Remembering JFK

From the desk of Jan Hommel, American Freedom Museum Director:

John F. Kennedy
35th President of the United States
January 20, 1961 – November 22, 1963

“With a good conscience our only sure reward, with history the final judge of our deeds, let us go forth to lead the land we love, asking His blessing and His help, but knowing that here on earth God’s work must truly be our own….And so, my fellow American’s – ask not what your country can do for you – ask what you can do for your country.”

Interesting Facts About John F. Kennedy and His Assassination:

• John F. Kennedy was born in Brookline, Massachusetts on May 29th, 1917 and came from a very wealthy family. He spent his middle school years in the Bronx area until his family sent him to a private school in Connecticut. His father worked as an ambassador of England. Kennedy passed away before his parents died.

• He was the second oldest child and had 5 sisters and 3 brothers. He had an older brother who died in WWII and a sister who was a special needs child. His younger brother Robert was assassinated in June of 1968.

• His favorite sports were golf, football, swimming, sailing, tennis, and checkers – which his brother Ted said he played with reckless joy.

• He served in the US Navy in WWII and was blown up while on duty on PT boat 109. He was the only President to be awarded a Purple Heart. He won the Pulitzer Prize for his biography, “Profiles in Courage”, in 1956.

• He married his wife, Jackie Onassis, in 1953 and they had 3 children, Caroline, John and Patrick. Patrick was born premature while Kennedy was in office, and died 2 days after he was born. John was killed in an airplane crash 15 years ago.

• At 46 years of age, JFK was the second youngest (Theodore Roosevelt was 9 months younger) of the United States at his inauguration. He won the election by only 120,000 votes out of 70 million cast in one of the closest elections in history. He is the only Catholic to ever hold the office of President of the United States.

• He was a speed reader, reading 1,200 words per minute. He kept the White House pool at 90 degrees while he was President and he was a massive fan of James Bond.

• JFK was a president who is remembered for many turning points in the 20th century, such as the Bay of Pigs invasion, the Cuban missile crises, the space race and the civil rights movement, but he is most famously remembered not for his life, but in the manner in which it ended.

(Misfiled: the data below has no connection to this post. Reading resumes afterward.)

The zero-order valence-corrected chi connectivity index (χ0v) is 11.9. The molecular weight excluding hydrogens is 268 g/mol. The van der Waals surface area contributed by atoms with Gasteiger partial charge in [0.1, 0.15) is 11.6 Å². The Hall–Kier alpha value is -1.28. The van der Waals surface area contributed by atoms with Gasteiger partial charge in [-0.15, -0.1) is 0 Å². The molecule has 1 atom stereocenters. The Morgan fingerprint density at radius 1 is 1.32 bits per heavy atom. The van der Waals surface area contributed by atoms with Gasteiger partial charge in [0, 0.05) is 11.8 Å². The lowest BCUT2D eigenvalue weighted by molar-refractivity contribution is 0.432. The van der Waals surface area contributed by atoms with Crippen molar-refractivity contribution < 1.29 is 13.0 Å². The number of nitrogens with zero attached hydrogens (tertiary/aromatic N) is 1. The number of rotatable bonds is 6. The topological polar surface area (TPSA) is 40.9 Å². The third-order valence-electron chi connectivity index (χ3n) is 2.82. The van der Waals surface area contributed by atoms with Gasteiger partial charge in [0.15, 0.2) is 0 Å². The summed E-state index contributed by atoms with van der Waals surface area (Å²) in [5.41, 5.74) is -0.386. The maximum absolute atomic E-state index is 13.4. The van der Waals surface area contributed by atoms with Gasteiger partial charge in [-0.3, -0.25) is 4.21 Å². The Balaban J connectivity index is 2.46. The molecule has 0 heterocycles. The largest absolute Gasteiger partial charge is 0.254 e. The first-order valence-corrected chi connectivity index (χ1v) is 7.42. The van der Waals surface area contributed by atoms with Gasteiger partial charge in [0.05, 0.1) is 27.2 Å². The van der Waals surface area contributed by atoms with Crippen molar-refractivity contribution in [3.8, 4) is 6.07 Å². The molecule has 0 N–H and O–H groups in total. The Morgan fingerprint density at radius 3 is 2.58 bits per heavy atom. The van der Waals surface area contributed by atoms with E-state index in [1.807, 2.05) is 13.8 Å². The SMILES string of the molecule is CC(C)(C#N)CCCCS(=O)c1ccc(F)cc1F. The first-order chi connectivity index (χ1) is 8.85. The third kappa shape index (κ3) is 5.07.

• This month marks 50 years since his assassination in Dallas, Texas, on November 22, 1963. There are hundreds of conspiracy theories about who was behind the assassination and whether there was a lone gunmen or if there was another shooter on the infamous grassy knoll.

• On November 11, 1963, President Kennedy laid a Veteran’s Day wreath at the Tomb of the Unknown Soldier in Arlington Cemetery and he was buried at the same cemetery two weeks later.

• Lee Harvey Oswald wasn’t arrested for killing JFK, he was actually arrested for fatally shooting a police officer, 45 minutes after killing Kennedy. While he was being transferred to a county jail 2 days later, he was shot and killed by Dallas nightclub operator Jack Ruby.

• Assassinating the president wasn’t a federal crime in 1963 and didn’t become a federal offense until 1965. Television networks suspended shows for four days following Kennedy’s assassination.

• Jacqueline Kennedy rarely traveled with her husband on political trips but decided to fly with him to Dallas. The presidential open-top limousine had been flown in from D.C.

• This was the fourth presidential assassination in a nation that was less than 200 years old and it was the first since the Secret Service began protecting presidents.

• Lyndon B. Johnson took the oath of office aboard Air Force One and became President of the United States 99 minutes after Kennedy’s death. Federal Judge Sarah Hughes administered the oath and it was the first and only time a woman has sworn in a U.S. President.